The Internet For Dummies
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People buy lots of airline tickets online. Although the online travel sites aren’t as good as the very best human travel agents, the sites are now better than most agents and vastly better than bad travel agents.

Some airlines offer cheap fares on their own websites that aren’t available any other way. The airlines know that it costs them much less to let the web do the work, and they pay you (sometimes in the form of a hefty discount) to use their websites.

The theory of airline tickets

Three giant airline computer systems in the United States — Sabre, Galileo/Worldspan, and Amadeus — handle nearly all airline reservations in the United States. (A site such as this is known as a computer reservations systems, or CRS, or a global distribution system, or GDS). Google’s ITA Software is trying to get into the GDS business, although so far their only GDS customer is Cape Air, a small regional airline.

Although every airline has a “home” GDS, the systems are all interlinked so that you can, with few exceptions, buy tickets for any airline from any GDS. Some low-price, start-up airlines are available by way of GDS, but others — notably, Southwest — don’t participate in any of these systems. Instead, they have their own websites where you can check flights and buy tickets.

In theory, all of these systems show the same data; in practice, however, they get a little out of sync with each other. If you’re looking for seats on a sold-out flight, an airline’s home system is most likely to have that last, elusive seat. If you’re looking for the lowest fare to somewhere, check all three systems because a fare that’s marked as sold out on one system often mysteriously reappears on another system.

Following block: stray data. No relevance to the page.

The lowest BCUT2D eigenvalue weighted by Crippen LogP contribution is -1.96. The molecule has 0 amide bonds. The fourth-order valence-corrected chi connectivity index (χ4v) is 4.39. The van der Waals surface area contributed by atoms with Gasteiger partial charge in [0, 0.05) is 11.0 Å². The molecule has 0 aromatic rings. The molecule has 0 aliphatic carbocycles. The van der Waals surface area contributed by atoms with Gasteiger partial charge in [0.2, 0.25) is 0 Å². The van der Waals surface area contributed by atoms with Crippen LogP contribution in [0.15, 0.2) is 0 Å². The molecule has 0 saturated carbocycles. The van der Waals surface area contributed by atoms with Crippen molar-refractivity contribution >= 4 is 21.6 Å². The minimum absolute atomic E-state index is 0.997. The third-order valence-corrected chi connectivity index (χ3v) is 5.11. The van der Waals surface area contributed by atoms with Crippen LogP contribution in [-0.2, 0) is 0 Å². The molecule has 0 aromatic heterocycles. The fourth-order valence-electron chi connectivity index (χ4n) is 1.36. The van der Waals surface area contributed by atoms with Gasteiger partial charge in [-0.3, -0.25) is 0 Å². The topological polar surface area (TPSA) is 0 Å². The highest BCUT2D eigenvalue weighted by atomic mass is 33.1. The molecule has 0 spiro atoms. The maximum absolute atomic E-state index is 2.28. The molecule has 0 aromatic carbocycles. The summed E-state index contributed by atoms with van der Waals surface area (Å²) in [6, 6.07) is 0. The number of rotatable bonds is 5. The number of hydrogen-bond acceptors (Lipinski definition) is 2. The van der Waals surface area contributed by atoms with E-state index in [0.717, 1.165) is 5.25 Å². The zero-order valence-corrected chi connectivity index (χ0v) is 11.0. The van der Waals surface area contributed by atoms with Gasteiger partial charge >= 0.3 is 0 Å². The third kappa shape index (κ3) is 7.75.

Also check Orbitz which has direct-connect access to many airlines, bypassing GDS altogether.

Some fare categories are visible only to travel agents and don’t appear on any websites, so check with a good agent before buying if you’re taking a short expensive trip during the week or an international trip more complex than a round trip. On the other hand, many airlines offer some special deals that are only on their websites and that agents often don’t know about.

Official international fares to most countries are set by way of the International Air Transportation Association (IATA) cartel, so computer systems usually list only IATA fares for international flights. If you need to buy tickets sooner than a month ahead, you can often find entirely legal consolidator tickets for considerably less than the official price, so an online or offline agent is extremely useful for finding the best price.

International airlines also have some impressive online offers, most notably from Cathay Pacific, which usually has a pass that includes a ticket from the United States to Hong Kong and then unlimited travel all over Asia.

Here’s some distilled wisdom about buying tickets online:

  • Check online systems. See which flights are available and the range of prices. Check sites that use different GDSs.